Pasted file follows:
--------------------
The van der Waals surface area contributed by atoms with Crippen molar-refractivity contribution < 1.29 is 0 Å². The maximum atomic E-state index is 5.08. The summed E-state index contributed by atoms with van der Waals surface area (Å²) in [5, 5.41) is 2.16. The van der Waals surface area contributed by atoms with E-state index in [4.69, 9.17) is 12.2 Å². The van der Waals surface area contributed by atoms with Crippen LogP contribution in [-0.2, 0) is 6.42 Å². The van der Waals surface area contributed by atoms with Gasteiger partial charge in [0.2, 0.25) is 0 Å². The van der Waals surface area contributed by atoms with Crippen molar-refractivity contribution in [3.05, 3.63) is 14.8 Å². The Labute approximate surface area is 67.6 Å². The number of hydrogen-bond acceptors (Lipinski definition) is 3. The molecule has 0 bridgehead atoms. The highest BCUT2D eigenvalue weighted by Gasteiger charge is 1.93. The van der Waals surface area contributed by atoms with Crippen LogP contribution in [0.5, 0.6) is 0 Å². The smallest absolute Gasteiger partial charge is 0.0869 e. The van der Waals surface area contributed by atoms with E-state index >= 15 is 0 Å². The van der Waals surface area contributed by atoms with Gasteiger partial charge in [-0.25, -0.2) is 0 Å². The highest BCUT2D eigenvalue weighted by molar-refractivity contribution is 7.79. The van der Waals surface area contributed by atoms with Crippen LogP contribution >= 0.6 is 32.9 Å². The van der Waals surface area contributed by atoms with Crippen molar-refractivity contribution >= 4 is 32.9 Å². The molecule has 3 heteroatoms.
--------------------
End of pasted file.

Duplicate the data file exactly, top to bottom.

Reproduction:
The van der Waals surface area contributed by atoms with Crippen molar-refractivity contribution < 1.29 is 0 Å². The maximum atomic E-state index is 5.08. The summed E-state index contributed by atoms with van der Waals surface area (Å²) in [5, 5.41) is 2.16. The van der Waals surface area contributed by atoms with E-state index in [4.69, 9.17) is 12.2 Å². The van der Waals surface area contributed by atoms with Crippen LogP contribution in [-0.2, 0) is 6.42 Å². The van der Waals surface area contributed by atoms with Gasteiger partial charge in [0.2, 0.25) is 0 Å². The van der Waals surface area contributed by atoms with Crippen molar-refractivity contribution in [3.05, 3.63) is 14.8 Å². The Labute approximate surface area is 67.6 Å². The number of hydrogen-bond acceptors (Lipinski definition) is 3. The molecule has 0 bridgehead atoms. The highest BCUT2D eigenvalue weighted by Gasteiger charge is 1.93. The van der Waals surface area contributed by atoms with Crippen LogP contribution in [0.5, 0.6) is 0 Å². The smallest absolute Gasteiger partial charge is 0.0869 e. The van der Waals surface area contributed by atoms with E-state index >= 15 is 0 Å². The van der Waals surface area contributed by atoms with Gasteiger partial charge in [-0.25, -0.2) is 0 Å². The highest BCUT2D eigenvalue weighted by molar-refractivity contribution is 7.79. The van der Waals surface area contributed by atoms with Crippen LogP contribution >= 0.6 is 32.9 Å². The van der Waals surface area contributed by atoms with Crippen molar-refractivity contribution >= 4 is 32.9 Å². The molecule has 3 heteroatoms.